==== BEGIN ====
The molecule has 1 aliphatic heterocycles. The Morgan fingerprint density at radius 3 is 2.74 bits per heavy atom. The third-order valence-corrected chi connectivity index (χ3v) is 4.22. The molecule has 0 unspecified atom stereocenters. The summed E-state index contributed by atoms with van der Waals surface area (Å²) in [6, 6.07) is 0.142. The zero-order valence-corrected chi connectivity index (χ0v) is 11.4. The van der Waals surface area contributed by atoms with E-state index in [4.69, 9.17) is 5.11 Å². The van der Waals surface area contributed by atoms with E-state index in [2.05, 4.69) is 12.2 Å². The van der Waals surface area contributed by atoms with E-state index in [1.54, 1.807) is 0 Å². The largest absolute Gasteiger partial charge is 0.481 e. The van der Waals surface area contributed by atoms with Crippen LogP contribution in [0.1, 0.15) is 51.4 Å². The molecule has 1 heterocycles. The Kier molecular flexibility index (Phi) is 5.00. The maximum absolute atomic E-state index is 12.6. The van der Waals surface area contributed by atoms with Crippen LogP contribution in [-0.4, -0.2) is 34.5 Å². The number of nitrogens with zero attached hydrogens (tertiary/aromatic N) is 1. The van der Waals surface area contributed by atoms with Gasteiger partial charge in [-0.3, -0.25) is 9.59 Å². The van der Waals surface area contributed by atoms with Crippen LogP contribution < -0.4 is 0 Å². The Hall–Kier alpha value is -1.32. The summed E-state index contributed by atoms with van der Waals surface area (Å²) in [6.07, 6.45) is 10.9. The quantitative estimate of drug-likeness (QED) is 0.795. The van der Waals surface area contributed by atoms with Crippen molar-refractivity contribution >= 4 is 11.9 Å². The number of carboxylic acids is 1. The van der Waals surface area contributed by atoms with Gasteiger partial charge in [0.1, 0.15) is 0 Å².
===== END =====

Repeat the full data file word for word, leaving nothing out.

The molecule has 1 aliphatic heterocycles. The Morgan fingerprint density at radius 3 is 2.74 bits per heavy atom. The third-order valence-corrected chi connectivity index (χ3v) is 4.22. The molecule has 0 unspecified atom stereocenters. The summed E-state index contributed by atoms with van der Waals surface area (Å²) in [6, 6.07) is 0.142. The zero-order valence-corrected chi connectivity index (χ0v) is 11.4. The van der Waals surface area contributed by atoms with E-state index in [4.69, 9.17) is 5.11 Å². The van der Waals surface area contributed by atoms with E-state index in [2.05, 4.69) is 12.2 Å². The van der Waals surface area contributed by atoms with E-state index in [1.54, 1.807) is 0 Å². The largest absolute Gasteiger partial charge is 0.481 e. The van der Waals surface area contributed by atoms with Crippen LogP contribution in [0.1, 0.15) is 51.4 Å². The molecule has 1 heterocycles. The Kier molecular flexibility index (Phi) is 5.00. The maximum absolute atomic E-state index is 12.6. The van der Waals surface area contributed by atoms with Crippen LogP contribution in [-0.4, -0.2) is 34.5 Å². The number of nitrogens with zero attached hydrogens (tertiary/aromatic N) is 1. The van der Waals surface area contributed by atoms with Gasteiger partial charge in [-0.3, -0.25) is 9.59 Å². The van der Waals surface area contributed by atoms with Crippen LogP contribution < -0.4 is 0 Å². The Hall–Kier alpha value is -1.32. The summed E-state index contributed by atoms with van der Waals surface area (Å²) in [6.07, 6.45) is 10.9. The quantitative estimate of drug-likeness (QED) is 0.795. The van der Waals surface area contributed by atoms with Crippen molar-refractivity contribution >= 4 is 11.9 Å². The number of carboxylic acids is 1. The van der Waals surface area contributed by atoms with Gasteiger partial charge in [0.1, 0.15) is 0 Å².